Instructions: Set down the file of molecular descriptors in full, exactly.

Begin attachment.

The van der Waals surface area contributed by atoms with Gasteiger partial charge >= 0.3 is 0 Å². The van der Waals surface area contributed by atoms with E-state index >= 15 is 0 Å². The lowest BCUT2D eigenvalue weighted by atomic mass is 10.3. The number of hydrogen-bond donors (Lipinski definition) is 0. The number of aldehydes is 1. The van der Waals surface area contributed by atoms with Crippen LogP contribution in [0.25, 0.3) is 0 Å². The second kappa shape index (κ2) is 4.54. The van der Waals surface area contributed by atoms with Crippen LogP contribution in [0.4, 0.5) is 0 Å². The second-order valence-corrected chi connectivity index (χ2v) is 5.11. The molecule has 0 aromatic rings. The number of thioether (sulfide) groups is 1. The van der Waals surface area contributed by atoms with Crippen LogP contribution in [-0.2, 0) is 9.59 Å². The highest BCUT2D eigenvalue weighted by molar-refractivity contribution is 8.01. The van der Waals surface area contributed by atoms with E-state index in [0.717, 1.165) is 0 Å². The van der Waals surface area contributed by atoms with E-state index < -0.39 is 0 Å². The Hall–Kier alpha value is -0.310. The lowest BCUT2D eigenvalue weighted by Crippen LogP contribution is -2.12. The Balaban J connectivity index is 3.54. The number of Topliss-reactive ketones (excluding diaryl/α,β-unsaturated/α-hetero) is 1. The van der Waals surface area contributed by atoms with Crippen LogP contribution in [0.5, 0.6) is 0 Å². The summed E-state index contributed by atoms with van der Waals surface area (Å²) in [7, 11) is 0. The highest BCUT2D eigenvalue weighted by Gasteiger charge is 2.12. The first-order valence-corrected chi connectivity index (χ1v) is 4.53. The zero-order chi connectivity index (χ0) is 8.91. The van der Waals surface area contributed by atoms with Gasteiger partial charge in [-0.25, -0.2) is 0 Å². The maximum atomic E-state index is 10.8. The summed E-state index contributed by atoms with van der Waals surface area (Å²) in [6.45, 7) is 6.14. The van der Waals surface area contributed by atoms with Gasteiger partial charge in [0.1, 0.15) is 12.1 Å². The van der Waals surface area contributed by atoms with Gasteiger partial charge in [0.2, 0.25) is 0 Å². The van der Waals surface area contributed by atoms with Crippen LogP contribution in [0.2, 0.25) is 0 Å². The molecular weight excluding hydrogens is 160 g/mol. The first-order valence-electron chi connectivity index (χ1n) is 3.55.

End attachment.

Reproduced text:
The van der Waals surface area contributed by atoms with Gasteiger partial charge >= 0.3 is 0 Å². The van der Waals surface area contributed by atoms with E-state index >= 15 is 0 Å². The lowest BCUT2D eigenvalue weighted by atomic mass is 10.3. The number of hydrogen-bond donors (Lipinski definition) is 0. The number of aldehydes is 1. The van der Waals surface area contributed by atoms with Crippen LogP contribution in [0.25, 0.3) is 0 Å². The second kappa shape index (κ2) is 4.54. The van der Waals surface area contributed by atoms with Crippen LogP contribution in [0.4, 0.5) is 0 Å². The second-order valence-corrected chi connectivity index (χ2v) is 5.11. The molecule has 0 aromatic rings. The number of thioether (sulfide) groups is 1. The van der Waals surface area contributed by atoms with Crippen LogP contribution in [-0.2, 0) is 9.59 Å². The highest BCUT2D eigenvalue weighted by molar-refractivity contribution is 8.01. The van der Waals surface area contributed by atoms with E-state index in [0.717, 1.165) is 0 Å². The van der Waals surface area contributed by atoms with E-state index < -0.39 is 0 Å². The Hall–Kier alpha value is -0.310. The lowest BCUT2D eigenvalue weighted by Crippen LogP contribution is -2.12. The Balaban J connectivity index is 3.54. The number of Topliss-reactive ketones (excluding diaryl/α,β-unsaturated/α-hetero) is 1. The van der Waals surface area contributed by atoms with Crippen LogP contribution in [0.5, 0.6) is 0 Å². The summed E-state index contributed by atoms with van der Waals surface area (Å²) in [7, 11) is 0. The highest BCUT2D eigenvalue weighted by Gasteiger charge is 2.12. The first-order valence-corrected chi connectivity index (χ1v) is 4.53. The zero-order chi connectivity index (χ0) is 8.91. The van der Waals surface area contributed by atoms with Gasteiger partial charge in [-0.25, -0.2) is 0 Å². The maximum atomic E-state index is 10.8. The summed E-state index contributed by atoms with van der Waals surface area (Å²) in [6.45, 7) is 6.14. The van der Waals surface area contributed by atoms with Gasteiger partial charge in [0.1, 0.15) is 12.1 Å². The van der Waals surface area contributed by atoms with Gasteiger partial charge in [0.2, 0.25) is 0 Å². The van der Waals surface area contributed by atoms with Crippen LogP contribution in [0.2, 0.25) is 0 Å². The molecular weight excluding hydrogens is 160 g/mol. The first-order valence-electron chi connectivity index (χ1n) is 3.55.